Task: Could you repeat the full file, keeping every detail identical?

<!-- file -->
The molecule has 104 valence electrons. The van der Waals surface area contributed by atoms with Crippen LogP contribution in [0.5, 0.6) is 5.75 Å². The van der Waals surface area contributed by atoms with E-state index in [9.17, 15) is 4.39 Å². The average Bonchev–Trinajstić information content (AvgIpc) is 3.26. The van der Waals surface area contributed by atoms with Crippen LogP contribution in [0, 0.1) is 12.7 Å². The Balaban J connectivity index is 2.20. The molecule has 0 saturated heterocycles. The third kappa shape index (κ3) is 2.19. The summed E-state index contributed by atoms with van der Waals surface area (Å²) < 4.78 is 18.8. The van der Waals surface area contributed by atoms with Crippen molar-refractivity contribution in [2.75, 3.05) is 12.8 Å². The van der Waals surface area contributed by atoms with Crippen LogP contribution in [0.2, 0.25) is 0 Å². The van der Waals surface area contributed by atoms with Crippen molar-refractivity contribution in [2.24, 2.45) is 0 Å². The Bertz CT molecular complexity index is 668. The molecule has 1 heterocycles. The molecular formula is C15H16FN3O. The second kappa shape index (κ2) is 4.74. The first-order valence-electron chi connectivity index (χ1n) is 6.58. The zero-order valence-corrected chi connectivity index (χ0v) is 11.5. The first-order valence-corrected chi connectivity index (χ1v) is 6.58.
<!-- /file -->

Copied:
The molecule has 104 valence electrons. The van der Waals surface area contributed by atoms with Crippen LogP contribution in [0.5, 0.6) is 5.75 Å². The van der Waals surface area contributed by atoms with E-state index in [9.17, 15) is 4.39 Å². The average Bonchev–Trinajstić information content (AvgIpc) is 3.26. The van der Waals surface area contributed by atoms with Crippen LogP contribution in [0, 0.1) is 12.7 Å². The Balaban J connectivity index is 2.20. The molecule has 0 saturated heterocycles. The third kappa shape index (κ3) is 2.19. The summed E-state index contributed by atoms with van der Waals surface area (Å²) < 4.78 is 18.8. The van der Waals surface area contributed by atoms with Crippen molar-refractivity contribution in [2.75, 3.05) is 12.8 Å². The van der Waals surface area contributed by atoms with Crippen LogP contribution in [0.2, 0.25) is 0 Å². The van der Waals surface area contributed by atoms with Crippen molar-refractivity contribution in [2.24, 2.45) is 0 Å². The Bertz CT molecular complexity index is 668. The molecule has 1 heterocycles. The molecular formula is C15H16FN3O. The second kappa shape index (κ2) is 4.74. The first-order valence-electron chi connectivity index (χ1n) is 6.58. The zero-order valence-corrected chi connectivity index (χ0v) is 11.5. The first-order valence-corrected chi connectivity index (χ1v) is 6.58.